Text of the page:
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On October 12, 1492, Italian explorer Christopher Columbus made landfall in what is now the Bahamas. Columbus and his ships landed on an island that the native Lucayan Tainopeople called Guanahani. Columbus re-named it San Salvador. 

 No one is quite sure where Guanahani/San Salvador is. Columbus describes the island as “very flat, with very green trees,” and a “very large lake in the middle.” That describes hundreds of islands and atolls in the Bahamas! Columbus isn’t even clear if Guanahani/San Salvador is a single island or a small archipelago.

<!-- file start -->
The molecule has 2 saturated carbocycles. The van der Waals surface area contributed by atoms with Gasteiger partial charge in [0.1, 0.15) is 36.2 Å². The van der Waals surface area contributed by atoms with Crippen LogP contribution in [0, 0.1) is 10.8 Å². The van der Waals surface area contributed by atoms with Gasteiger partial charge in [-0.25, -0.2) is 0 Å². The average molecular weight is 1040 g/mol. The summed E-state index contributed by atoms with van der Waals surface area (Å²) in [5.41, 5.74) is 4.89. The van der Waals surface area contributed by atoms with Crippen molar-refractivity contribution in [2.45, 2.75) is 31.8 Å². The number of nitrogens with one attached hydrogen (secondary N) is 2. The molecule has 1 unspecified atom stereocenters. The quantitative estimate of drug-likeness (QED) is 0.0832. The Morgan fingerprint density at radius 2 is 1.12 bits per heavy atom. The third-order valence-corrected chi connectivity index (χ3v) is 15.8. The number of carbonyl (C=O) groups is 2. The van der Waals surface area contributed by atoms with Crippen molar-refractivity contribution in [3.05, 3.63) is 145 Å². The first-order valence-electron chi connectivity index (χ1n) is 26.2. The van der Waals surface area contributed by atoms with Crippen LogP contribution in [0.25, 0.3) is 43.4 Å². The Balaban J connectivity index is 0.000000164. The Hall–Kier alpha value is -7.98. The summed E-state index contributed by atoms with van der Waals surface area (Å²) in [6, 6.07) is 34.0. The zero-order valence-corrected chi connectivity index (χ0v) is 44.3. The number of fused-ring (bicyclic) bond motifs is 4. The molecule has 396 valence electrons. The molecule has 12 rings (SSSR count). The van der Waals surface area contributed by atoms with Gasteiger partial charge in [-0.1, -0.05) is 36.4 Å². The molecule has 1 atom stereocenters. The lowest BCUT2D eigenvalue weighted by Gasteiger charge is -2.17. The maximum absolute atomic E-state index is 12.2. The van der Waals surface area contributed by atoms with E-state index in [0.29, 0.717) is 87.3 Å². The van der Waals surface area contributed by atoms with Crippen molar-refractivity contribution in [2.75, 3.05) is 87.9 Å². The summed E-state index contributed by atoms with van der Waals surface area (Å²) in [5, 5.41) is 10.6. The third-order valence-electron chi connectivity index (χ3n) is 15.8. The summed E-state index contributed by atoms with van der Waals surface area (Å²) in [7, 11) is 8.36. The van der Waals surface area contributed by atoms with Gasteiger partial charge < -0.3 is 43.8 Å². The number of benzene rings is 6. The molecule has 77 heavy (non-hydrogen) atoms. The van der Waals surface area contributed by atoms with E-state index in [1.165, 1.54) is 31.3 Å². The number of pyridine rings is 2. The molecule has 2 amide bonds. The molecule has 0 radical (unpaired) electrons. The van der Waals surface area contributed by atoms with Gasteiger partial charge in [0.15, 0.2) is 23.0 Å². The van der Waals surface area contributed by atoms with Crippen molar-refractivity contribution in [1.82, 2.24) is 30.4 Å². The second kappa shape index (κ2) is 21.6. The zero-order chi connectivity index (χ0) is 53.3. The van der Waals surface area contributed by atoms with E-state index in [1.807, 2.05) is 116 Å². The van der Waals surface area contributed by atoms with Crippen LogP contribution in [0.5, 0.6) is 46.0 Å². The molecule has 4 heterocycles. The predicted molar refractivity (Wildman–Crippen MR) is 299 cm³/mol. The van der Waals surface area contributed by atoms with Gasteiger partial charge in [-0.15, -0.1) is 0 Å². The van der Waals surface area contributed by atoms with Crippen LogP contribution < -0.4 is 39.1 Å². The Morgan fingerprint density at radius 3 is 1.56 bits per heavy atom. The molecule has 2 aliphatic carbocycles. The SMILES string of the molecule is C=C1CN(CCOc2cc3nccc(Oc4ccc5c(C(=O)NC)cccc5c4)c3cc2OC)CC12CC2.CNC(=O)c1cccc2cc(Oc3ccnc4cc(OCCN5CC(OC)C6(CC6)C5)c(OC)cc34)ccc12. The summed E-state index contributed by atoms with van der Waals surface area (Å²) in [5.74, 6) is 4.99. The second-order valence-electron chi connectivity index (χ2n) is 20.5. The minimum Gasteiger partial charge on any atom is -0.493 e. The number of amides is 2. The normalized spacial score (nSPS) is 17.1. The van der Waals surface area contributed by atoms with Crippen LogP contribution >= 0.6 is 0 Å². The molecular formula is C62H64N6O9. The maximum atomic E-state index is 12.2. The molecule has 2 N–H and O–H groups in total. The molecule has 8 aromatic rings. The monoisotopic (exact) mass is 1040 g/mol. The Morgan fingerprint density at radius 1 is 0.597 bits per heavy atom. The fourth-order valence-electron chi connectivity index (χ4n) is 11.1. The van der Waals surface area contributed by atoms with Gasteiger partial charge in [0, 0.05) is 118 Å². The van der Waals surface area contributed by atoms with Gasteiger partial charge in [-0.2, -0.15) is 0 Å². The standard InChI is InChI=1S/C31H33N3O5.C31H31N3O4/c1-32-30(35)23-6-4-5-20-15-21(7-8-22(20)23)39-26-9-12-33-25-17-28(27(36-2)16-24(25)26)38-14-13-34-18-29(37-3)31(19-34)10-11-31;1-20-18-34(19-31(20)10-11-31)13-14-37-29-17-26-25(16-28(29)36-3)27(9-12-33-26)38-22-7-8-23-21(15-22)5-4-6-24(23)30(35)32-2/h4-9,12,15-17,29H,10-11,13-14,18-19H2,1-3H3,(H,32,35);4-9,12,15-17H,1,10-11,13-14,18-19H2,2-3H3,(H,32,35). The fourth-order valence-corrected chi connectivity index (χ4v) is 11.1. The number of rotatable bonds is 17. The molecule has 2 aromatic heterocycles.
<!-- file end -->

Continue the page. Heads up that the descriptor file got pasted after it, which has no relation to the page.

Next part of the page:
Juan de la Cosa was a cartographer sailing with Columbus. (He was also the owner of Columbus’ largest vessel, the Santa Maria.) De la Cosa made a map of the voyage years later. While he rather accurately represents the position and shape of the islands we know as Cuba and Hispaniola, the position of Guanahani/San Salvador is unclear.

Historically, most people thought the island first sighted by Columbus’ crew was Watlings Island. In fact, the name of the island was changed to San Salvador in 1925. (It is still called San Salvador today.) However, a National Geographic investigation in the 1980s claimed the real site of Guanahani/San Salvador is the uninhabited island of Samana Cay. Still other historians think Guanahani/San Salvador is the nearby Plana Cays.

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Caryl-Sue, National Geographic Society

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